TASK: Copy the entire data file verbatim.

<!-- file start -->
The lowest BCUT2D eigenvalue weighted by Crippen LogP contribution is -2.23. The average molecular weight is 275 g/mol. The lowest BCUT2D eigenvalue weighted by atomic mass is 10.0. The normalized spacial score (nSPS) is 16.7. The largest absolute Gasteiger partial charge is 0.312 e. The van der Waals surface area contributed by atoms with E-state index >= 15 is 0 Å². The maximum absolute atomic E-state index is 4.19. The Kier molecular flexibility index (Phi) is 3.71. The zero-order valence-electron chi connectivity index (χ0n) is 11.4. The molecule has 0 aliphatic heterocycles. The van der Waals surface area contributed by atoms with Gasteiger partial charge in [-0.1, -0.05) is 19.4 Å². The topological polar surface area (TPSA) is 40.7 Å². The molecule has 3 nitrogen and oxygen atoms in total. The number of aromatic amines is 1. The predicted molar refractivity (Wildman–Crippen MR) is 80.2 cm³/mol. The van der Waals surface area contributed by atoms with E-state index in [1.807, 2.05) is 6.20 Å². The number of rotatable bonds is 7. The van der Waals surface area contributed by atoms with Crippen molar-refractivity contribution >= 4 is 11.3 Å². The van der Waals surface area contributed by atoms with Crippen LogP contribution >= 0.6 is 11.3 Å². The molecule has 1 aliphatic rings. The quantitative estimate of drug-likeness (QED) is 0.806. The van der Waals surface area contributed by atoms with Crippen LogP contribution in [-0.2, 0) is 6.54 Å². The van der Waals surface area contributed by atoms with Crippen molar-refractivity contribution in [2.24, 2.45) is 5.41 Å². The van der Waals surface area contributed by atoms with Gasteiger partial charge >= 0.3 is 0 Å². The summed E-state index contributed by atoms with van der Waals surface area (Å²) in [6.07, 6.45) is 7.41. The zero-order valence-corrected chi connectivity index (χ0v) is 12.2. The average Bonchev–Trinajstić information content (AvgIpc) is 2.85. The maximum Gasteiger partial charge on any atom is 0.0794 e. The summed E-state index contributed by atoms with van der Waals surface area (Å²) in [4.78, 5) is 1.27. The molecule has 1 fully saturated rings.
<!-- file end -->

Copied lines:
The lowest BCUT2D eigenvalue weighted by Crippen LogP contribution is -2.23. The average molecular weight is 275 g/mol. The lowest BCUT2D eigenvalue weighted by atomic mass is 10.0. The normalized spacial score (nSPS) is 16.7. The largest absolute Gasteiger partial charge is 0.312 e. The van der Waals surface area contributed by atoms with E-state index >= 15 is 0 Å². The maximum absolute atomic E-state index is 4.19. The Kier molecular flexibility index (Phi) is 3.71. The zero-order valence-electron chi connectivity index (χ0n) is 11.4. The molecule has 0 aliphatic heterocycles. The van der Waals surface area contributed by atoms with Gasteiger partial charge in [-0.1, -0.05) is 19.4 Å². The topological polar surface area (TPSA) is 40.7 Å². The molecule has 3 nitrogen and oxygen atoms in total. The number of aromatic amines is 1. The predicted molar refractivity (Wildman–Crippen MR) is 80.2 cm³/mol. The van der Waals surface area contributed by atoms with E-state index in [1.807, 2.05) is 6.20 Å². The number of rotatable bonds is 7. The van der Waals surface area contributed by atoms with Crippen molar-refractivity contribution >= 4 is 11.3 Å². The van der Waals surface area contributed by atoms with Crippen LogP contribution >= 0.6 is 11.3 Å². The molecule has 1 aliphatic rings. The quantitative estimate of drug-likeness (QED) is 0.806. The van der Waals surface area contributed by atoms with Crippen LogP contribution in [-0.2, 0) is 6.54 Å². The van der Waals surface area contributed by atoms with Crippen molar-refractivity contribution in [2.24, 2.45) is 5.41 Å². The van der Waals surface area contributed by atoms with Gasteiger partial charge >= 0.3 is 0 Å². The summed E-state index contributed by atoms with van der Waals surface area (Å²) in [6.07, 6.45) is 7.41. The zero-order valence-corrected chi connectivity index (χ0v) is 12.2. The average Bonchev–Trinajstić information content (AvgIpc) is 2.85. The maximum Gasteiger partial charge on any atom is 0.0794 e. The summed E-state index contributed by atoms with van der Waals surface area (Å²) in [4.78, 5) is 1.27. The molecule has 1 fully saturated rings.